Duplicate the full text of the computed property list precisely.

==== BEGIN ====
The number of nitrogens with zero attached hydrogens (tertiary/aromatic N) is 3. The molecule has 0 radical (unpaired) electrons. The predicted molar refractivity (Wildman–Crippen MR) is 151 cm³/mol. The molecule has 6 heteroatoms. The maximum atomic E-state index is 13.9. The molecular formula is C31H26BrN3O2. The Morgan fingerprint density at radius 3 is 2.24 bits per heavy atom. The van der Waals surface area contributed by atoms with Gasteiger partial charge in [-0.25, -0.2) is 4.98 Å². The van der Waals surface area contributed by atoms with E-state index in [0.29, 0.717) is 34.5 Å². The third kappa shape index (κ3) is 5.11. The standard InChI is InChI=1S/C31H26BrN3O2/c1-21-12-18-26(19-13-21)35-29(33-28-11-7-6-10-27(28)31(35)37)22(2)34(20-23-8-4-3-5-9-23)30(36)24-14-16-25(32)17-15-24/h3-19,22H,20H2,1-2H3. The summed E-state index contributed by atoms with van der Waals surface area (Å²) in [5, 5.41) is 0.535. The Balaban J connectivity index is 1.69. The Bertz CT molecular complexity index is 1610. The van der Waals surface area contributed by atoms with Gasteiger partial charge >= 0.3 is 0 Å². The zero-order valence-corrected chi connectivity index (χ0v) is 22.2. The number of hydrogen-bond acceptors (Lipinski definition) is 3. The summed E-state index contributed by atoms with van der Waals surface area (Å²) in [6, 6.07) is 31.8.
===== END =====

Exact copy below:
The number of nitrogens with zero attached hydrogens (tertiary/aromatic N) is 3. The molecule has 0 radical (unpaired) electrons. The predicted molar refractivity (Wildman–Crippen MR) is 151 cm³/mol. The molecule has 6 heteroatoms. The maximum atomic E-state index is 13.9. The molecular formula is C31H26BrN3O2. The Morgan fingerprint density at radius 3 is 2.24 bits per heavy atom. The van der Waals surface area contributed by atoms with Gasteiger partial charge in [-0.25, -0.2) is 4.98 Å². The van der Waals surface area contributed by atoms with E-state index in [0.29, 0.717) is 34.5 Å². The third kappa shape index (κ3) is 5.11. The standard InChI is InChI=1S/C31H26BrN3O2/c1-21-12-18-26(19-13-21)35-29(33-28-11-7-6-10-27(28)31(35)37)22(2)34(20-23-8-4-3-5-9-23)30(36)24-14-16-25(32)17-15-24/h3-19,22H,20H2,1-2H3. The summed E-state index contributed by atoms with van der Waals surface area (Å²) in [5, 5.41) is 0.535. The Balaban J connectivity index is 1.69. The Bertz CT molecular complexity index is 1610. The van der Waals surface area contributed by atoms with Gasteiger partial charge >= 0.3 is 0 Å². The zero-order valence-corrected chi connectivity index (χ0v) is 22.2. The number of hydrogen-bond acceptors (Lipinski definition) is 3. The summed E-state index contributed by atoms with van der Waals surface area (Å²) in [6, 6.07) is 31.8.